First, there’s striking and hitting your enemy, but there’s also the parrying, blocking and dodging mechanics during battle. All which are very important when it comes to beating an opponent. If you add in trying to keep the camera in the best possible position that makes it even harder to win each duel, but leaves you with a better memory of the fight.
Health Meters of Tsushima
Although Jin has a health meter and in duels your opponent will also have a health meter, most enemies do not have a visible health meter. Not all games have health meters for enemies, but in this game it makes each fight more interesting. You never know if you’re going to take out your opponent in one single strike or multiple hits. It’s not about how many times you hit them, but instead about how you hit them. That’s how a real samurai duel would go. As I said before it’s about a combo of heavy and light strikes and dodges, parries and blocks. I really enjoyed taking out enemies in standoff mode before battles, as well as sneaking around and completing assassinations. It’s helpful to have a way to take out opponents quietly before a big battle.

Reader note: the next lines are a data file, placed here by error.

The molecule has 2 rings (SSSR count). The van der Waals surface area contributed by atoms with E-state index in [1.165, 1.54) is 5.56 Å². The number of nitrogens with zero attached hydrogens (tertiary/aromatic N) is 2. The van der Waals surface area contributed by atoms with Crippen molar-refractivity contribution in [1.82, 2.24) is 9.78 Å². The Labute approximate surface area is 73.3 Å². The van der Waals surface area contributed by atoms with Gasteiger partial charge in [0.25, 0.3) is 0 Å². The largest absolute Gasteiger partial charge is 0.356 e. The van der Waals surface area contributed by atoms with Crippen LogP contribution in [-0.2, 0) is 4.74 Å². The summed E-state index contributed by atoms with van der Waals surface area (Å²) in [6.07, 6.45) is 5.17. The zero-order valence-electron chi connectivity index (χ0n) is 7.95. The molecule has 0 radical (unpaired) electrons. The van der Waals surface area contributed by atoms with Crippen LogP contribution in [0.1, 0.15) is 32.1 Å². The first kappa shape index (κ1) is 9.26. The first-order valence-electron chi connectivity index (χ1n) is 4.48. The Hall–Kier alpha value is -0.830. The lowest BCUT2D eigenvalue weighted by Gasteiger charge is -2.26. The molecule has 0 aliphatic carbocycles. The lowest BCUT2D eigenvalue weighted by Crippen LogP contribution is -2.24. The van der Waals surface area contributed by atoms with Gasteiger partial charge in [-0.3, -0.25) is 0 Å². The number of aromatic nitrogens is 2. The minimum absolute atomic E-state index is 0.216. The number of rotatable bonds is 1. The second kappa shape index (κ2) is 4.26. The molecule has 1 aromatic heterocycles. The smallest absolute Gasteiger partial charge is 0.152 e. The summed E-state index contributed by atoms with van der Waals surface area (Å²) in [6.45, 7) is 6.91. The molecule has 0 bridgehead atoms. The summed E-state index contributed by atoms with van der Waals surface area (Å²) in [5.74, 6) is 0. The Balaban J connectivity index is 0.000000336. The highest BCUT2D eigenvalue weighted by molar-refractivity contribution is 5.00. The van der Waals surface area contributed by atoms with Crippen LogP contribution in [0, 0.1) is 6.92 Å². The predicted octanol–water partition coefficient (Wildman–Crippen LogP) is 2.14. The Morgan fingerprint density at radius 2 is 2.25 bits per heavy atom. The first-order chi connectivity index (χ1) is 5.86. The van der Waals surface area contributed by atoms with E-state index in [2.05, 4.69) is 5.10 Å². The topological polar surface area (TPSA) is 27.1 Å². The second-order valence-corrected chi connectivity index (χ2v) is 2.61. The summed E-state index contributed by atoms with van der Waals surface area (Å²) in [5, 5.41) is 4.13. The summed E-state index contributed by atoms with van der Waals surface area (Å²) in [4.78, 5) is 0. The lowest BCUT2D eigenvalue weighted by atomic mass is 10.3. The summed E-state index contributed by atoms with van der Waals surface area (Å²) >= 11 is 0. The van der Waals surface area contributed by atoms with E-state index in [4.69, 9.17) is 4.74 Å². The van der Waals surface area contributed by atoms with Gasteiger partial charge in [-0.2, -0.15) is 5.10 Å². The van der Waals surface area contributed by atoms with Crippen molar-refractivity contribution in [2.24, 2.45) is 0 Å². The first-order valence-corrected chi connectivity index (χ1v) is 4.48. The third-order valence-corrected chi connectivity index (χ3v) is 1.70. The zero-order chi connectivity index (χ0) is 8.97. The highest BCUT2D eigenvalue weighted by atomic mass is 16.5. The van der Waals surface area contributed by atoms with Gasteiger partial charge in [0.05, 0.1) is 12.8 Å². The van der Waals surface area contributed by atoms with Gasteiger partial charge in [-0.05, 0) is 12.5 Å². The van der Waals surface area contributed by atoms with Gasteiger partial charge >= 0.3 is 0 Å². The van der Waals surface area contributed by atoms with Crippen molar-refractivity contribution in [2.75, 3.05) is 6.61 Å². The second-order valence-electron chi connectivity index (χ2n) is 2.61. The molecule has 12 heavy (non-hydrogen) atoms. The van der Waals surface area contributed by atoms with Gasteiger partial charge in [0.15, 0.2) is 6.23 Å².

The assassinations through doors were some of my favorite to execute in Ghost of Tsushima. The way the camera jumps through to the next room to catch the assassination totally reminds me of Mortal Kombat fatalities, every time.
Friendly Fire on Tsushima
Most battles with multiple enemies will have one to three archers shooting arrows from another area. One of the most satisfying moments in a fight was executing the perfect dodge on an enemy attack. While dodging the attack, their ally had launched a fiery arrow at me, that instead lit their own ally on fire. There were a few other times I created friendly fire among my enemies by dodging attacks, it’s so satisfying to make the Mongols take out their allies instead of me. Especially when using fire.
Although I technically beat it in 2021, Ghost of Tsushima may have been my favorite game of 2020 (which is when I played through most of it). Yes, The Last of Us II is probably my favorite game of all time for all of the feelings it made me feel, but it’s a beautiful linear story that must be followed in a certain order.
The cool thing about Ghost of Tsushima is that it’s one large story, made up of many smaller tales. Lots of great characters come together and make up this whole war, but there are so many great smaller battles along the way. You are able to play through at your own pace. You get to choose which storyline to solve next. There’s tons of betrayal and drama in each of these smaller quests as well as in the large overlapping story.
My next Game Diary may be about The Last of Us Part II. I took many notes while playing through that game, and captured many screenshots too. I will hopefully begin working on that soon, and continue my game diaries as I continue to beat games throughout 2021.